THERE is a worrying discrepancy between the current and optimal levels of law firms' support staff, a new survey has revealed.
A survey of 175 practice managers has revealed a massive gap between firms' ideal levels of support staff and the number they actually employ.
The survey, conducted by LexisNexis and The Australian Legal Practice Management Association (ALPMA) has highlighted the gap.
It showed that more than 40 per cent of practice managers believe their current leverage ratio is 1.5 support staff for more per lawyer. The ideal, they believed, was one support person per one or two lawyer, legal news magazine Australasian Legal Business reports.
Firms' bottom lines are suffering as a result, the survey showed. It highlighted a need for improved efficiency and more comprehensive practice management, ALB reports. It also revealed that practice managers do not see cost reduction as a current business priority.
According to the survey, practice managers prefer to focus on improving efficiency and performance of their processes over cost reduction.
Just 10 per cent of respondents ranked driving down costs as their most pressing challenge, compared to 30 per cent who named improved efficiency as the top priority.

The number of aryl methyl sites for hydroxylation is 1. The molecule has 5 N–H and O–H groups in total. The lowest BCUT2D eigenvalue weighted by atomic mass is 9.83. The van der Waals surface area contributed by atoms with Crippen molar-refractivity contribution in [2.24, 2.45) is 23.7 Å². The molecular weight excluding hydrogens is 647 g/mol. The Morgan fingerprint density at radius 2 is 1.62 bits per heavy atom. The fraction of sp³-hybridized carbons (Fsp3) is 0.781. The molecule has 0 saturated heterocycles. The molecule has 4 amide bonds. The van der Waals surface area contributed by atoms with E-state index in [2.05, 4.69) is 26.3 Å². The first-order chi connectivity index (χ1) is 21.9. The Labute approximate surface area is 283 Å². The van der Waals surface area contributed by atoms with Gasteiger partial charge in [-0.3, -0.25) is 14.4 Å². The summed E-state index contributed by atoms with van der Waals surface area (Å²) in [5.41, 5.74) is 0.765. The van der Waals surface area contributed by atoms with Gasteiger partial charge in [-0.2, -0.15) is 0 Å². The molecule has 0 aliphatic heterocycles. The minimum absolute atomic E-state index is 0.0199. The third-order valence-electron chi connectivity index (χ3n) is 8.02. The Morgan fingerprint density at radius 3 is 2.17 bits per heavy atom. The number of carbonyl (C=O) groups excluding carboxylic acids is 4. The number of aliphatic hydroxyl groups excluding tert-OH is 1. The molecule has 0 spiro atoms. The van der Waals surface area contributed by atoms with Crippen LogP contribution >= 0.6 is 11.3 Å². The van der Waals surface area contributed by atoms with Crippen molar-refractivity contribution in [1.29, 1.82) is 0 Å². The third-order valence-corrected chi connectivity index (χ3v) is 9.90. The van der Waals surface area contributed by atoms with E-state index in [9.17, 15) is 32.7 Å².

ALB quoted TJ Viljoen, CEO of LexisNexis Pacific, who said: "With clients demanding efficiency and better performance, we can expect to see a transformation in the way that the legal word operates. It is often said that when one door closes another one opens, and this is never truer of a law firm [than] in an economic downturn."
The LexisNexis chief said the disparity between the optimal number of support staff and lawyers working together in firms, compared to the true figures, is a concern.
"Practice management is an essential part of each and every law firm, and we should be ensuring that each firm has the correct balance of staff to maximise its impact."
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